There are some considerations you need to make when using rainwater that’s harvested this way, filtration is one of them.

While boiling water and adding chlorine kills most harmful contaminates, it also leaves a bitter chalky taste to the water which isn’t very pleasant.

Filtering water to remove these unfavorable taste elements and harmful contaminants is certainly the way to do it.

The World Bank has warned that demand will exceed supply by 17% by 2030 – it’s a good time to start harvesting your own water now if you haven’t already considered this.

#capellilavita #savourlavita #savourwithcandice #waterbrands

There are only 24 restaurants around the world with a water menu - pretty niche huh?

With this kind of number, we know the need and desire for a water menu are there, but those responsible for splashing out on this experience aren’t always the bold type – more of the tried and tested type. 

From experience, not all those that carry the power to influence or to effect change are willing to do so. Positions of power vs those who wear futuristic-amazing-guest-experience-goggles are two different things. 

Three Bays

With this kind of number, we know the need and desire for a water menu are there, but those responsible for splashing out on this experience aren’t always the bold type – more of the tried and tested type. 

From experience, not all those that carry the power to influence or to effect change are willing to do so. Positions of power vs those who wear futuristic-amazing-guest-experience-goggles are two different things. 

#capellilavita #savourlavita #savourwithcandice #waterbrands

Premium water is not Fine Water.

Fine water is not premium water, Fine water is elite water.

I can feel my facial expression change when she says “premium water” as she describes the ordinary glass bottle they plan to use when bottling their new water brand, using water from a very ordinary source and marketing it as premium. The wrinkles I have on my face are smile lines, and this lady isn’t responsible for these with her “premium water”.

I’ve learnt that my advice isn’t always music to ones ears, most are expecting the water sommelier to fall off her chair in excitement, at the story of their premium water, and then I gently have to remind them that I am an advocate for water, not for brands. Premium and fine water are two very different things and falling off my chair is reserved for a very elite few

Capelli La Vita

A premium water often has a few size options, more than one, and are guaranteed to have a 5L counterpart somewhere in the background. A premium water brand also has to market itself as premium, because how else are they going to sell their ugly plastic bottle? If it’s in a plastic bottle, it’s a premium product.

Fine Water is a title reserved for the elite, the very best in their category of water. They are companies that bottle water for themselves, they don’t use a generic source that bottles for several brands. Their water is so incredible, they keep it for themselves. Fine Water bottles are designed to be elegant, classy and luxurious. In fact, they are left on the table during a dinner because they are that beautiful to look at.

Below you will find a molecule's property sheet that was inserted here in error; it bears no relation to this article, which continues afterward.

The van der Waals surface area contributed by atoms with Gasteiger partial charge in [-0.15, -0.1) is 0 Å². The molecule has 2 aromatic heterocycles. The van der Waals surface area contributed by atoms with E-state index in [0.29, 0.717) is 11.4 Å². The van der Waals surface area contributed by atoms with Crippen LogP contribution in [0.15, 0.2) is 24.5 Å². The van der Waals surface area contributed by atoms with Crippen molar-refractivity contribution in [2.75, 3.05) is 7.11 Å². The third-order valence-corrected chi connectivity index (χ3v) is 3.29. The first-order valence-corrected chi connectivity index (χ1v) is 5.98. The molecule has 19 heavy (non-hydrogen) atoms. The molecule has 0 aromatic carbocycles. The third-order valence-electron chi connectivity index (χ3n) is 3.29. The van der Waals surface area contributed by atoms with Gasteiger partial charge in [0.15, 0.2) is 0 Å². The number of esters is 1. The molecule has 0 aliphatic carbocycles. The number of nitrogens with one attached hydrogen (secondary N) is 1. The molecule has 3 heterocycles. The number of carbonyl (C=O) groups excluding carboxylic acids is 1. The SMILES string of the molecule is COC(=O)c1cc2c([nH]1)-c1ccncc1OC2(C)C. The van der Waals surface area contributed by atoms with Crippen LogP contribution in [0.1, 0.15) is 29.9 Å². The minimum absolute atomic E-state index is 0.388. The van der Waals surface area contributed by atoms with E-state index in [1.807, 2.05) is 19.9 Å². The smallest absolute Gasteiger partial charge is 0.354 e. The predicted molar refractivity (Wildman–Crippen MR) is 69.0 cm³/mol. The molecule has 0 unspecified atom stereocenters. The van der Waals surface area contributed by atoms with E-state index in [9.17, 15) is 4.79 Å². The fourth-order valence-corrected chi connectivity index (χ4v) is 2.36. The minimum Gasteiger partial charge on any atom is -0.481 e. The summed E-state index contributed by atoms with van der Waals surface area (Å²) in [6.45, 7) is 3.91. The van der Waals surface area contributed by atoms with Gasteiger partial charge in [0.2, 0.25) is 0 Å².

Fine Waters may be natural waters, but they are far more than just this. Fine Waters have stories, emotional love tales of discovery, tastes that were discovered by accident, bottles that were created to be art and experiences that make you fall off your chair.

Now you know : )

#capellilavita #savourlavita #savourwithcandice #waterbrands

Sustainability: Please use common sense.

Everybody’s talking about sourcing local, to reduce their environmental footprint but are they also using common sense?

Do you understand what sustainability is? It is the ability to meet the needs of the present without compromising the future generations to do the same.

Here are some of the common “sustainability” misconceptions, busted!

Argument: “We’re reducing our carbon footprint by creating our own bottled water business so we don’t have to source from anybody else, we can supply the local region and make larger profit margins”

Is it common sense to reinvent the wheel when the wheel already exists? Please don’t start up your own bottled water business when there are already hundreds of bottled water companies that could use your support. You’re just adding more bottles to the environment than what we need, when you could just have helped your neighbour, and in doing your own thing, you’re creating more of an environmental load than just keeping things to a minimum. If you’re wanting to offer your customers “premium water” with your “premium wine”, source premium water from the people who have been doing this for years. Sourcing locally is not necessary if you are sourcing smartly.


Argument: “I only buy bottled water in glass or aluminium because there is far too much plastic in our oceans”

Fishing nets – not plastic straws, bottles, or microbeads – make up nearly half of the world’s plastic ocean pollution. Fishing gear is used to catch fish, yes? So, for as long as you’re eating fish and supporting the industry that pollutes our oceans, your plight in “saving the ocean” is non-existent. You can keep buying canned water all you like, you’re still littering if you’re not eating plant based.

Argument: “We want to provide bottled water to our customers and we’re a sustainable business, so we don’t want imported water.”

Sustainability is more about WHAT you eat or drink and less about where it’s from. Bottled water has the smallest water and energy footprint of any packaged beverage.